Cephalotaxus Genus (plum-yew)
11 Species with 9 Trinomials
Cephalotaxus, as described in 1842 by Siebold and Zuccarini ex Stephan Friedrich Ladislaus Endlicher (1804–1849), in Genera Plantarum (Endlicher), 2nd edition, is a genus of conifers comprising 11 species, commonly collectively called plum-yews or cowtail-pines; as well as 三尖杉属 (san jian shan shu) in the Chinese language. This genus name is derived from the Greek kephale, meaning "head", and taxus, referring to the head-like shape of the staminate flowers in yews.
For most of the 20th century this genus was generally treated as the sole genus in the family Cephalotaxaceae Neger (1907), although some botanical authors also placed Amentotaxus (Taxaceae) in the family. Later, detailed embryological studies by Singh (1961) showed that Cephalotaxus development differs strongly from all genera in the Taxaceae save Amentotaxus, which exhibits some intermediate characters. However, a detailed molecular analysis by Hao et al. in 2008 using both chloroplast and nuclear DNA markers to analyze all generally recognized species in the two groups, showed that the clade of Cephalotaxus with other Taxaceae genera is monophyletic. The analysis also showed that the clade C. harringtonia - C. koreana - C. wilsoniana is monophyletic, and that the latter two species could be treated as varieties of the former.
Ethnobotany. Many species are locally used for timber or firewood, and some (e.g., C. koreana) have been commercially exploited for timber. It has been used medicinally by native peoples, for instance by extraction of a seed oil in India. However, it has also been found to contain, like certain members of Taxus, anticancer alkaloids with names like cephalotaxine and harringtonine. This has led to exploitation for the purposes of extracting the anticancer compounds. Such exploitation threatens the survival of several species, but there is reason to hope that this can be avoided (as it was with Taxus) by synthesizing the compounds
Description. Plum-yews are evergreen, coniferous shrubs and small trees that reach mature heights of 3 to 30 feet (1 – 10 m) tall, rarely to 65 feet (20 m). The species are overwhelmingly dioecious with male and female fruiting bodies appearing on different plants. When monoecious, the male and female cones are often on different branches.
- The leaves are spirally arranged on the shoots, but twisted at the base to lie in two flat ranks (except on erect leading shoots); they are linear, measuring 1.5 to 5 inches (4 – 12 cm) long and 0.12 to 0.16 inch (3 – 4 mm) broad, soft in texture, with a blunt tip; this helps distinguish them from the related genus Torreya, which has spine-tipped leaves.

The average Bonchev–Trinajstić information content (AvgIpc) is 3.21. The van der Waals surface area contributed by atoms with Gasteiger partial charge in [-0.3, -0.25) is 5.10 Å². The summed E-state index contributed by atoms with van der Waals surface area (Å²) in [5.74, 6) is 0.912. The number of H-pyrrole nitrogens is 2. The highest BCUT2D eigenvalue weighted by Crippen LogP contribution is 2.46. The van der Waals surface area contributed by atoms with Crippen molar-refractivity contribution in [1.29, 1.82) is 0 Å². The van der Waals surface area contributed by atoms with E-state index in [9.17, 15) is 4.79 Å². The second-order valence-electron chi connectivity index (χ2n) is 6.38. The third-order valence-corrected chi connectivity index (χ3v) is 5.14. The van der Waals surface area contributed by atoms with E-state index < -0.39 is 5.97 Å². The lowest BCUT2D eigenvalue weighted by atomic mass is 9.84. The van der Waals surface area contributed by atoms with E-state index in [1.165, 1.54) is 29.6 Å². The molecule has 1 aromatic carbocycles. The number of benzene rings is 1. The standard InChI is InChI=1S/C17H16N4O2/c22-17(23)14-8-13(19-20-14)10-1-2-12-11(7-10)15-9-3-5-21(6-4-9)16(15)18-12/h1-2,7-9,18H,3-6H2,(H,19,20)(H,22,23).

- The pollen cones (male fruiting bodies) measure 0.2 to 0.32 inches (5 – 8 mm) long and are grouped in lines along the underside of a shoot.
- The seed cones (female fruiting bodies ) are borne singly or grouped 2 to15 together on short stems. They are minute initially, maturing after about 18 months to a drupe-like structure with a single large nut-like seed 0.6 to 1.6 inches (1.5 – 4 cm) long surrounded by a fleshy covering, colored green to purple at full maturity. Natural dispersal is thought to be aided by squirrels which bury the seeds for a winter food source; any seeds left uneaten are then able to germinate.
Distribution. This genus is native to Korea, China, Japan, Burma, Laos, Vietnam and India. Its center of distribution is in China, which holds portions of the native range of seven species. All species are highly shade tolerant, typically growing as under-story trees or shrubs in humid temperate to subtropical broadleaf forests, and are typically uncommon within their ranges. A few species can tolerate cold temperate climates (USDA Zone 5 or 6), but none can tolerate aridity, and most can be damaged by exposure to full sun. They seem to be highly browse-resistant due to unpalatability. There is some concern that they suffer from poor regeneration due to a slow reproductive cycle (about two growing seasons for both male and female full development), dioecious habit, slow growth, long distances between individual plants, and seed predation by birds and mammals (although such predation is probably the main agent of seed dispersal). All species are threatened or endangered in their native range, primarily due to habitat loss.
The species with the widest native ranges and greatest cold tolerance, C. fortunei, C. harringtonii, C. koreana and C. sinensis, can be readily found in botanical gardens and arboreta throughout the cold-temperate West. However, other species (C. griffithii, C. mannii) are rarely if ever represented in any U.S. or U.K. gardens and must be seen in their rapidly-vanishing native habitats.
The fossil record includes Jurassic specimens in Greenland, and Europe and NW North America during the Miocene and Pliocene.